The promotional blurb for Finding Emmaus touts it as being a ‘dark fantasy,’ but this, in my opinion, does it a disservice, for it is much, much more. It is an inspiring saga of history, adventure, religion, politics, suspense, mystery and romance, all neatly wrapped up in a compelling conspiracy of which Michael Crichton would have been proud to have conceived. Admittedly, the plotline does touch upon certain aspects that could be considered paranormal in substance, but the overall effect of the book does not leave the reader with an aftertaste of ‘fantasy,’ but rather of having been introduced to a disturbing reality that will generate a slight sense of inadequacy for not having been aware of the problem before.
Finding Emmaus is a story about empaths; people who are naturally gifted—or cursed—with the ability to feel the emotions of others as acutely as if they were experiencing them themselves. Although encased within a single volume, the reader is in fact treated to two separate tales that evolve three and a half centuries apart, but which are intricately woven together with a common thread that is empathy. The plot examines the lives of two people—Francis (Frank) Nettleton and Katherine Spencer—who have both been troubled since birth by the gift/curse of empathy, albeit in different ways. Frank is a product of the seventeenth century, during which any form of eccentricity was diagnosed as madness or devil-worship and dealt with severely. Katherine, on the other hand, is a product of the more enlightened twentieth century, yet the lack of any clinical method to diagnose empathy has resulted in her being treated as a manic depressive and poisoned with expensive drugs that have no hope of providing her with solace or a cure. The tragedy of the empaths induces Frank to do something about it, and in order to complete his life’s work, he reaches across the centuries and recruits Katherine to his cause.
Ms. Glasner is an exceedingly capable writer who has managed to consistently incorporate two distinct styles of writing within the same book; a feat that would be beyond the reach of most authors. Frank’s story is written in the first person, and when this is put together with Katherine’s story, which is written in the third person, the reader is left with the impression that the book has been co-authored by Ms. Glasner and Frank himself. The historical atmosphere of the early settler days of Connecticut rings especially true, and the warmth that the prose exudes speaks volumes about the author’s love of her subject.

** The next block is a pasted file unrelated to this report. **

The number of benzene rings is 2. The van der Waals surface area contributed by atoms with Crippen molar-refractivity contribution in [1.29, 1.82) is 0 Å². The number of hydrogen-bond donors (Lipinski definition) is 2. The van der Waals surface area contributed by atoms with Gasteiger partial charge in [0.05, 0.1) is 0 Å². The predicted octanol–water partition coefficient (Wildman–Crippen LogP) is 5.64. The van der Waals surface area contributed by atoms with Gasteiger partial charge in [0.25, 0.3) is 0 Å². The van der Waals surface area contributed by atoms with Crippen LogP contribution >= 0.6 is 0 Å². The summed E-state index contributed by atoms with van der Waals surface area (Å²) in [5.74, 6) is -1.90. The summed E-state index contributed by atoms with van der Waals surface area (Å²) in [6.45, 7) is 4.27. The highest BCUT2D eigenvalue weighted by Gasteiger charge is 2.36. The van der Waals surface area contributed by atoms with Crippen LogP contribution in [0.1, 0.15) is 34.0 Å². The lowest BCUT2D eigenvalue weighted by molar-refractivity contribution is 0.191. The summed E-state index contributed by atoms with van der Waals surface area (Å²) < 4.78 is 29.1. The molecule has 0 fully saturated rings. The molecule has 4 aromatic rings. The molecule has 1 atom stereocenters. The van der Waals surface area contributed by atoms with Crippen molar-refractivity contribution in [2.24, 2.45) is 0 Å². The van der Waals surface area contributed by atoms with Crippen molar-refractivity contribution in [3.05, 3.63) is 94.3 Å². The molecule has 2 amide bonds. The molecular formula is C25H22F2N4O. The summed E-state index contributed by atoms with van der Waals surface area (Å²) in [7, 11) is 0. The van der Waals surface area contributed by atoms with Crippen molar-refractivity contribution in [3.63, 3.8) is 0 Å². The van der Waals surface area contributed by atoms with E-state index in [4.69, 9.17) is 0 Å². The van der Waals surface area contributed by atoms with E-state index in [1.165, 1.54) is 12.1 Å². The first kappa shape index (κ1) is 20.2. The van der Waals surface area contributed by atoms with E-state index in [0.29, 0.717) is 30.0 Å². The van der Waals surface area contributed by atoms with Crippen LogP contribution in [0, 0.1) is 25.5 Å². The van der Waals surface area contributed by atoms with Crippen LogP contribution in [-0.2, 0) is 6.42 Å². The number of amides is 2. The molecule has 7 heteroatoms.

One point that I found particularly impressive—and of which I write with envy—is the way in which the book starts. Ms. Glasner has attained the Holy Grail of fiction by writing an opening that is so compelling that I defy anybody to read it and then put the book aside; as follows:
The year is 2008. I am, as I have been for the past two
hundred and fifty-one years, ninety-eight years old
If pressed to criticize the book, I would have to say that I was a tad disappointed that the conspiracy concerning pharmaceutical companies was not developed further as the book drew to a conclusion, but if I were to be honest with myself, I would probably put this down to the fact that I just didn’t want the book to end. It was a great read and I thoroughly enjoyed it.
Finding Emmaus is Ms. Glasner’s first novel, yet it contains all of the elements that could be expected of a much more experienced author. I am sure that I will not be the sole reader who is deeply thankful that it represents only the first book in the Lodestarre series.
By Pamela S.K. Glasner